|Do these ‘health hacks” work or do they only fuel body image issues and eating disorders?
A study of TikTok’s nutrition-related content found the app’s users perpetuate diet culture through videos glorifying thinness and weight loss.
Researchers from the University of Vermont (UVM) say this might contribute to eating disorders and a negative body image among young people, who are the app’s primary users.
Researchers from UVM found that the most-viewed nutrition and food content promoted “weight-normative messaging.” That type of content asserts “health is only possible at a specific weight, weight and disease are linearly related, and one has a personal responsibility for meeting weight expectations,” according to the study. Content on TikTok “included the glorification of weight loss in many posts, the positioning of food to achieve health and thinness, and the lack of expert voices providing nutrition information.”
Lizzy Pope, the senior researcher at UVM and co-author Marisa Minadeo, looked at videos with hashtags like #bodypositivity, #fatloss, #mealprep, #plussize, #weightloss, #weightlosscheck, #whatieatinaday, #weightlossjourney and #nutrition in the study, analyzing body-image and nutrition content on TikTok and the impact it is having on its users. Pope and Minadeo assessed that social media often is responsible for diet culture among young adults, which the study claimed, “oppresses people who do not match up with the prescribed vision of ‘health,’ most frequently women, trans people, larger-bodied people, people of color, and people with disabilities.”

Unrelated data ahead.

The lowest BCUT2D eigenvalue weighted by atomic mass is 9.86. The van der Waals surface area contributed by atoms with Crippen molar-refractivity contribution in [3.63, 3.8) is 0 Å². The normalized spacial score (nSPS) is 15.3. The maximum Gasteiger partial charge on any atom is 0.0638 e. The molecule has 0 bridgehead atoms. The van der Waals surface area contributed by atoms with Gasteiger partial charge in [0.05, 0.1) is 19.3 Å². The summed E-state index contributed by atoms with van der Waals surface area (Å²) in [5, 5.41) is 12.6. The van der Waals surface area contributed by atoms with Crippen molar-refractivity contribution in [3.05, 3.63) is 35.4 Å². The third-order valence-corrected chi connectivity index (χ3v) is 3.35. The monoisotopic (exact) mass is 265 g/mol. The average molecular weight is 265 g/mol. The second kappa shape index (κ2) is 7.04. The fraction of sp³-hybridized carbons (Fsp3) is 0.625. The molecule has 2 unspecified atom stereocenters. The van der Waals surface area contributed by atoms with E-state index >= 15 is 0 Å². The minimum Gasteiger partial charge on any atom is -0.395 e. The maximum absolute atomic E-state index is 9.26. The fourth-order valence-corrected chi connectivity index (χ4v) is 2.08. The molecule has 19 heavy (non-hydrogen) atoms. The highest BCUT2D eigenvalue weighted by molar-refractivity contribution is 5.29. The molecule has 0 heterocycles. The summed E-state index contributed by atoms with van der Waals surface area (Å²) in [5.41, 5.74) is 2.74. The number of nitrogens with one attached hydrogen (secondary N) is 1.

They also argued the “ubiquitous nature of diet culture follows logically from weight normativity as weight management is seen by both as essential to health.” In contrast, bodies come in a variety of shapes and sizes and people in “all body sizes can achieve health if given the opportunity to pursue health behaviors and access to non-stigmatizing health care.”
In February 2021, TikTok implemented censorship policies on eating disorder content, but the research claimed the app may contain “a substantial amount” of content that reinforces diet culture and may have a negative impact on body image.
Almost 44 percent of all the videos analyzed for the study included content about weight loss, while 20.4 percent of videos showed a person’s weight transformation. One hashtag, #whatieatinaday (14.6 billion views), “has become so weight normative and triggering,” videos now carry a trigger warning for eating disorders and include a link to the National Eating Disorder Association’s helpline as so many of the video creators were promoting how little they ate in a day.
Is the diet advice on TikTok dangerous?
Some of the popular trends include: